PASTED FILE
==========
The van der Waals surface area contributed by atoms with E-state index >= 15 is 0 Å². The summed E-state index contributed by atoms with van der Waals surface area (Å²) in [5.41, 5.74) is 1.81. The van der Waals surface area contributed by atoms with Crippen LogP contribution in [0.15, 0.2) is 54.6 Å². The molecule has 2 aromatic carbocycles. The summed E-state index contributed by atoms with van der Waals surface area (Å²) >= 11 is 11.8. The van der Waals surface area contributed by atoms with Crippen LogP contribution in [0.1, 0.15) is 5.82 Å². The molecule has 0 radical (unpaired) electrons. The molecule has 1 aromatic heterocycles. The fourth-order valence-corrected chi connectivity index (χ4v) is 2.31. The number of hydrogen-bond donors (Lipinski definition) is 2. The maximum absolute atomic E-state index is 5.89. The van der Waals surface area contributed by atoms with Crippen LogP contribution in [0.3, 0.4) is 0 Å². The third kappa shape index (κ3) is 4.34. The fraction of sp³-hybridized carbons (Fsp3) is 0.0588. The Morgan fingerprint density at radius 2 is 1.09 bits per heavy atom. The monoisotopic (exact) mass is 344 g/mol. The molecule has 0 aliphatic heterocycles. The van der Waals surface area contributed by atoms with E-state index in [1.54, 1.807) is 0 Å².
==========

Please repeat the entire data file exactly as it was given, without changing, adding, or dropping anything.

The van der Waals surface area contributed by atoms with E-state index >= 15 is 0 Å². The summed E-state index contributed by atoms with van der Waals surface area (Å²) in [5.41, 5.74) is 1.81. The van der Waals surface area contributed by atoms with Crippen LogP contribution in [0.15, 0.2) is 54.6 Å². The molecule has 2 aromatic carbocycles. The summed E-state index contributed by atoms with van der Waals surface area (Å²) >= 11 is 11.8. The van der Waals surface area contributed by atoms with Crippen LogP contribution in [0.1, 0.15) is 5.82 Å². The molecule has 0 radical (unpaired) electrons. The molecule has 1 aromatic heterocycles. The fourth-order valence-corrected chi connectivity index (χ4v) is 2.31. The number of hydrogen-bond donors (Lipinski definition) is 2. The maximum absolute atomic E-state index is 5.89. The van der Waals surface area contributed by atoms with Crippen LogP contribution in [0.3, 0.4) is 0 Å². The third kappa shape index (κ3) is 4.34. The fraction of sp³-hybridized carbons (Fsp3) is 0.0588. The Morgan fingerprint density at radius 2 is 1.09 bits per heavy atom. The monoisotopic (exact) mass is 344 g/mol. The molecule has 0 aliphatic heterocycles. The van der Waals surface area contributed by atoms with E-state index in [1.54, 1.807) is 0 Å².